As More New Residents Arrive, SoMa Neighbors Work To Protect Street-Level Retail

As More New Residents Arrive, SoMa Neighbors Work To Protect Street-Level RetailPhotos: Geri Koeppel/Hoodline
Geri Koeppel
Published on June 20, 2015

In the midst of the current demand for office space, particularly from tech firms, SoMa neighbors are working to help keep the neighborhood's street-level retail offerings alive, starting with the commercial strip of 2nd Street between Folsom and King streets.

The South Beach Mission Bay Business Association (SBMBBA) and the South Beach Rincon Mission Bay Neighborhood Association (SBRMBNA) are leading the charge to keep retail on 2nd Street. Interim zoning controls were approved in October 2014, and are in place for 18 months, expiring July 5, 2016. Neighbors would like to see them stay for good. "We hope to improve upon it, and expand it … either in advance of the Central SoMa Plan, or as part of it," says Patrick Valentino, vice president of the SBMBBA, in an email.

As a SoMa resident, Valentino says he and his neighbors would like to see a mix of businesses: "Restaurants, insurance agencies ... [the] stuff you think about when you think of 24th Street in Noe, or Polk Street—that mix." With thousands of new residents moving into the apartment towers that are popping up throughout the area, more of those essential services will be in demand, he said.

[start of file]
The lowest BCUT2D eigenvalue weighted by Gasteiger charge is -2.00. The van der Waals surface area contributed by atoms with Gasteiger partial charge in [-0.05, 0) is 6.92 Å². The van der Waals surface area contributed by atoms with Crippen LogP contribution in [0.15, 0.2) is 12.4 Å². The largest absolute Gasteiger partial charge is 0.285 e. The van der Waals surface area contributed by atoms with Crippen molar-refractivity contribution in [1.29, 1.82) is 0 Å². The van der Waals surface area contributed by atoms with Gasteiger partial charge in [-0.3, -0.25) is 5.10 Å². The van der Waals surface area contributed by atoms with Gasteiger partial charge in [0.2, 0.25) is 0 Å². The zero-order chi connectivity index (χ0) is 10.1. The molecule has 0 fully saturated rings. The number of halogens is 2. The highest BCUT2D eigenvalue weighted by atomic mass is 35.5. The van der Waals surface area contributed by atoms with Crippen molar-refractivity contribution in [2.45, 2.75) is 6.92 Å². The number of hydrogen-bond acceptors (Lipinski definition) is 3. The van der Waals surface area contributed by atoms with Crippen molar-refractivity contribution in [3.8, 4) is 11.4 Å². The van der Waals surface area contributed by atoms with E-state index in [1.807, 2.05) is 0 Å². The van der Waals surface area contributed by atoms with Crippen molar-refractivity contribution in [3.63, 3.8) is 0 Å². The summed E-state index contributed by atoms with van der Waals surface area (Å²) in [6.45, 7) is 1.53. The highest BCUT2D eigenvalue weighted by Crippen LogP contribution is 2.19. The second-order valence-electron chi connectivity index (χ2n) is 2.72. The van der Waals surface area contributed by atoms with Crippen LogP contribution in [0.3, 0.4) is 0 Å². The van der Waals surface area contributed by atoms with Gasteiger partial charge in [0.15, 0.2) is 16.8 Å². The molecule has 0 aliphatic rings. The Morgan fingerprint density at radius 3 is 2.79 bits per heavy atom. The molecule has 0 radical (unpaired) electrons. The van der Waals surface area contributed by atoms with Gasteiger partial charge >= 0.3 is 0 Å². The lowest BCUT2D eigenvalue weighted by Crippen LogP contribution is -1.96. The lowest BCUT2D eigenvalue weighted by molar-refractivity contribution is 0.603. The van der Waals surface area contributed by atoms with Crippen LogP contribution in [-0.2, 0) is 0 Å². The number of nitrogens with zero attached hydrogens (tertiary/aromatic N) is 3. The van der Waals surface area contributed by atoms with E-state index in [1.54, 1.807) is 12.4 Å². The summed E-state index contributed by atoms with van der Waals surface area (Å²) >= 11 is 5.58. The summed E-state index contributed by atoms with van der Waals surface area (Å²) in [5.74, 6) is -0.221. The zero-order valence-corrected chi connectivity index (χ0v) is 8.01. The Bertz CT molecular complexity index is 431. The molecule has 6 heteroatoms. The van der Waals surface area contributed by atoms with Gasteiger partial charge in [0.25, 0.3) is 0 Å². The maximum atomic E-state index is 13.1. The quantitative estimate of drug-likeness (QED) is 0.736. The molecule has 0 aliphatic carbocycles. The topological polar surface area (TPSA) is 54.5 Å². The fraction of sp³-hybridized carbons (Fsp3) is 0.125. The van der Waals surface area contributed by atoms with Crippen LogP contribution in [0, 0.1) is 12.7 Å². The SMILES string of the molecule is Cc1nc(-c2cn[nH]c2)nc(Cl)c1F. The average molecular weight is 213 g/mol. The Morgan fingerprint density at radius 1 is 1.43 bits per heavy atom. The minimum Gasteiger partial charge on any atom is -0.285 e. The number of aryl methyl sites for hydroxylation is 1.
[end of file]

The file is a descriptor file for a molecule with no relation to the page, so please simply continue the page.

The interim controls say it's OK for offices to rent in SoMa, but that 1,500 square feet of ground-floor space must be devoted to retail. The controls were already tested when content delivery network CloudFlare signed up to rent the entire building at 101 Townsend St., at 2nd St. "Had these controls not been in place, what was a furniture store and then an empty space would now be an office," Valentino said.

Upon hearing of the retail rule, CloudFlare suggested it could provide a store selling products made by its local and small-business customers. "We originally thought that this could be a place for them to showcase and sell products that the community would like," says spokesperson Daniella Vallurupalli in an email. "We thought it was something that everyone would enjoy."

But Valentino said neighbors didn't think the products were neighborhood-serving enough, describing the store concept as similar to Sharper Image. The Planning Department rejected the plan, and now CloudFlare's landlord, Doug Dahlin, is going to carve out 1,640 square feet of space from the building and rent it directly. In an email to us, he wrote that interested tenants include a successful sandwich shop with several locations in the city, a "local small store/wine/lunch shop," an "independent artisan coffee shop with a very loyal local following" and "a friend and restaurateur from the East Bay."

Dahlin also has agreed to add much-needed street furnishings and sidewalk landscaping, provided all agencies approve. Valentino said in addition to bringing in a good mix of businesses in SoMa, neighbors hope to restructure the streets to make the area more livable. The city is already redesigning the intersection at Folsom and 2nd streets, he said. "The blocks are enormous, the streets are wide, and they're made to funnel trucks and traffic," he said. "Unfortunately, it doesn't work for a neighborhood. No one ever created a great urban center around cars."